In the same study, participants described how immersion played an important role in helping them stay focused on the task. Since researchers were using a Head-Mounted Display (HMD) headset to compare to learning via a desktop, participants were able to use and experience hardware that provided the most immersive effect. Like the HTC Vive or Oculus Rift, HMD’s fit similarly to goggles, featuring a rim that is purposely there to block out light and other extraneous stimuli we would pick up in our peripheral vision.
This sets up the perfect environment for users to direct their full attention to the VR experience, which is exactly what participants of this study found. It was this zoning in effect that helped participants experience the “superior sense of the spatial awareness which they claimed was important to their success”. Not only did full immersion help participants’ overall focus and help them perform better, but researchers also found that all but two of the 40 participants actually preferred using the HMD for the task compared to a regular desktop.
- More Enjoyment with Spatial Presence
Regarding spatial awareness, the study by Yeonhee Cho from Syracuse University looked specifically into the effects of having a digital presence in VR and how it impacts memory retention. One striking finding is the function of enjoyment in memory and recall. Similar to the Krokos, Plaisant, and Varshney study, Cho was comparing learning with desktop applications and immersive VR experiences in relation to learning a second language. Cho’s participants had a mixture of genders and backgrounds but shared one thing in common: having zero prior education or experience with the Korean language.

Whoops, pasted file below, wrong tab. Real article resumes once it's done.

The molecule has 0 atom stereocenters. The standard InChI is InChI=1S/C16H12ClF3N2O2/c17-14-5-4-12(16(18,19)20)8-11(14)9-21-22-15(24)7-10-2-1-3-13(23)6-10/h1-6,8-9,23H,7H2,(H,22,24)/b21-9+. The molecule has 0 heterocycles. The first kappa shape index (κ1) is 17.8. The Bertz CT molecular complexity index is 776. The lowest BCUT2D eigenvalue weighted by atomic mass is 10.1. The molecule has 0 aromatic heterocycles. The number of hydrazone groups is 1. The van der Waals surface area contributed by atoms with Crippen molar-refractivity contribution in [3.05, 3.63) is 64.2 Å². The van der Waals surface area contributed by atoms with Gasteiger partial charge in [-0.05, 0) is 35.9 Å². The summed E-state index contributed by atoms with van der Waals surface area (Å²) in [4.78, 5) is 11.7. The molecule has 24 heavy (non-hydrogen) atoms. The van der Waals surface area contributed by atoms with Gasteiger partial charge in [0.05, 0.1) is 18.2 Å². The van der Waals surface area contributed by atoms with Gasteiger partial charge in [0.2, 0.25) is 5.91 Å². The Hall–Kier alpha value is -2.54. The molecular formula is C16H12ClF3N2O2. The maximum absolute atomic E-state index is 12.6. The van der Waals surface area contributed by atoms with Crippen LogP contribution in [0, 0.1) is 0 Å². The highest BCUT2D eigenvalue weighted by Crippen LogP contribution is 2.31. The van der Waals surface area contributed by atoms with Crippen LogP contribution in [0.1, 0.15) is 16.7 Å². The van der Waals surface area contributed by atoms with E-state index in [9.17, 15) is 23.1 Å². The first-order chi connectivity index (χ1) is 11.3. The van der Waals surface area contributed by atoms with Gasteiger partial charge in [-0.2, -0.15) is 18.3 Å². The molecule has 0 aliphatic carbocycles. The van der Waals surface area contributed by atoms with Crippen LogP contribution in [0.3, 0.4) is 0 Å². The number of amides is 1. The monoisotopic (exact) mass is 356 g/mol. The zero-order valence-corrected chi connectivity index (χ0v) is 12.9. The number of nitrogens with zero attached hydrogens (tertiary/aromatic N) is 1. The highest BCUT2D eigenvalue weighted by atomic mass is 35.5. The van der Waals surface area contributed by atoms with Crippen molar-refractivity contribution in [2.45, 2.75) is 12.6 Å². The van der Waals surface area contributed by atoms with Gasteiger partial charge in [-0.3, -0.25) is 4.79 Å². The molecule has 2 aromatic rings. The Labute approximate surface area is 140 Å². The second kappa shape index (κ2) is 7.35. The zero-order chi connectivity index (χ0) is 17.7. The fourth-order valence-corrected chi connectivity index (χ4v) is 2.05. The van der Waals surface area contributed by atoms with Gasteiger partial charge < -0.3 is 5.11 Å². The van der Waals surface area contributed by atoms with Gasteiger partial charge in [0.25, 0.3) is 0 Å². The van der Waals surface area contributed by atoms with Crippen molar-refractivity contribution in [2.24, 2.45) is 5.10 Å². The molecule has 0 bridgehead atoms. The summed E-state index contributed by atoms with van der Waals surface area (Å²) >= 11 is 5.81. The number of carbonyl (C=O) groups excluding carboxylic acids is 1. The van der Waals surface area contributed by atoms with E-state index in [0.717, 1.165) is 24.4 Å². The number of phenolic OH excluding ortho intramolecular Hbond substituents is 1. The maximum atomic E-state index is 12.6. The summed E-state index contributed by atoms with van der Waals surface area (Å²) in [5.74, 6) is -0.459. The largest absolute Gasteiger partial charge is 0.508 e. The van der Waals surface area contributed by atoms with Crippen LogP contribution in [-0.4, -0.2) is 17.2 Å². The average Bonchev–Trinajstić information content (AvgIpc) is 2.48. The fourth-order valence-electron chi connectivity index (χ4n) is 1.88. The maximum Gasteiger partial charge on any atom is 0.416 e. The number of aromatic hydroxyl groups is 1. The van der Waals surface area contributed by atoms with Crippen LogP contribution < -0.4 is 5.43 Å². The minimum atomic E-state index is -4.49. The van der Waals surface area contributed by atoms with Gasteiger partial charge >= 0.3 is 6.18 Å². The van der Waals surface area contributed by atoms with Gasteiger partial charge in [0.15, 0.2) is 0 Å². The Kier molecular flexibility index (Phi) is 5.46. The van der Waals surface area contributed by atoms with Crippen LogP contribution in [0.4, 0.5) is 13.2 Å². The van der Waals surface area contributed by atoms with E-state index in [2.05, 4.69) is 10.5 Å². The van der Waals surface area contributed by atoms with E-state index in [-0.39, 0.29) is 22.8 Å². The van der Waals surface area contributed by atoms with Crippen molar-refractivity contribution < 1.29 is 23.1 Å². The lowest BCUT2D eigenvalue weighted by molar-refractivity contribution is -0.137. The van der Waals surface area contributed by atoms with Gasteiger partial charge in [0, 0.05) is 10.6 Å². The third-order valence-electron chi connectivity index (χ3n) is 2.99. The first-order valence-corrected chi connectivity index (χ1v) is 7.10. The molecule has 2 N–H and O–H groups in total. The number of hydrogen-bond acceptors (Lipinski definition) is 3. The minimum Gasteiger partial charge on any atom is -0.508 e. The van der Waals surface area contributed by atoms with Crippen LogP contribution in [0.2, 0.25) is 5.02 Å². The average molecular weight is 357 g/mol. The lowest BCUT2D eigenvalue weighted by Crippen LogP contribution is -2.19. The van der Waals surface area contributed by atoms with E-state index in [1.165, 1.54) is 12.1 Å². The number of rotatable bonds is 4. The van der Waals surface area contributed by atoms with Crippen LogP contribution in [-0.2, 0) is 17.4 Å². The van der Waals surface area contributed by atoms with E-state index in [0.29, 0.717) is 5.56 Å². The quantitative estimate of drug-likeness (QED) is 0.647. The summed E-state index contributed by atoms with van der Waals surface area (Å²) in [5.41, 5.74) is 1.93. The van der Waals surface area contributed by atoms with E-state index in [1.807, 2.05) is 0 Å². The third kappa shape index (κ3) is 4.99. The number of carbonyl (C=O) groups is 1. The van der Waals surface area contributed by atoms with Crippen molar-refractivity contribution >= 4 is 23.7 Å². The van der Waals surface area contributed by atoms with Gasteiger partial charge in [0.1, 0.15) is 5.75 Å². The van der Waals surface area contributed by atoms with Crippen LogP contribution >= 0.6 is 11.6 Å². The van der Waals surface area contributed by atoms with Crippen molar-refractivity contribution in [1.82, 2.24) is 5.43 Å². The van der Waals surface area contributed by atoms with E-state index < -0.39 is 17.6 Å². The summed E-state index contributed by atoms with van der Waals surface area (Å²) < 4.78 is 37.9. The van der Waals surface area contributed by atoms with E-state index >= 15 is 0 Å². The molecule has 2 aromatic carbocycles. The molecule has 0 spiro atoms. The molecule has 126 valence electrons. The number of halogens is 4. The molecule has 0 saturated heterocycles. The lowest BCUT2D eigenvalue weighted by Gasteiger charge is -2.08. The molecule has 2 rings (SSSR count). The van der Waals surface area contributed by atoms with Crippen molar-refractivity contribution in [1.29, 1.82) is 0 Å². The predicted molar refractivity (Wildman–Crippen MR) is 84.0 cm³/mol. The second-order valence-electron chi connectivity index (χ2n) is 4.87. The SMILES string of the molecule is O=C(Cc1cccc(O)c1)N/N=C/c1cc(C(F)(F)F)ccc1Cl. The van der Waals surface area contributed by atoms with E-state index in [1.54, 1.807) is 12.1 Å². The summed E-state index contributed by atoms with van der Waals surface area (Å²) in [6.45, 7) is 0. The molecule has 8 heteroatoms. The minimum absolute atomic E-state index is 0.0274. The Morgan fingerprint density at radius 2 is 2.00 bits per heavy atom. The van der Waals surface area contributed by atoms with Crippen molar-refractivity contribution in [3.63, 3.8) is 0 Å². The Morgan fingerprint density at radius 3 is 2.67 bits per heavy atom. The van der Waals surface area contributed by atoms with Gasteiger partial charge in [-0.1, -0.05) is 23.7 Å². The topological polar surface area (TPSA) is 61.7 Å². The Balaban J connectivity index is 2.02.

The findings from this study partially focused on enjoyment while learning and highlighted how being entertained affects the whole learning process. Especially when navigating unfamiliar topics or environments, Cho notes that “enjoyment reduces stress or fear”, giving participants a new sense of motivation and something to look forward to. And since VR is still heavily associated with game-based applications and entertainment, the tendency to view the hardware in this way can actually be favourable. Cho found that game-based systems use enjoyment to build confidence and motivation in users without a negative response.
The Science of Virtual Reality and Memory Retention
It’s safe to say that participants from both studies echoed an overwhelmingly positive response by using VR during learning applications. However, the question still stands: does VR help with memory retention? In short, yes, absolutely. By targeting how we learn and process information, capturing our focus all while making it fun and exciting, VR checks off so many of the boxes that will make experiences unforgettable.
While these findings are particularly useful for curriculum writers and the education industry, there are also positive implications for adults in on-the-job training and in helping people learn and retain safety procedures or crisis responses. There are also implications for VR marketing, with a tool that captures client attention and makes your product or service stand out from the crowd. VR is a new medium without a lot of studies into its societal impact but its ability to leave impressions on memory and to help with retention have significant implications across industries and verticals.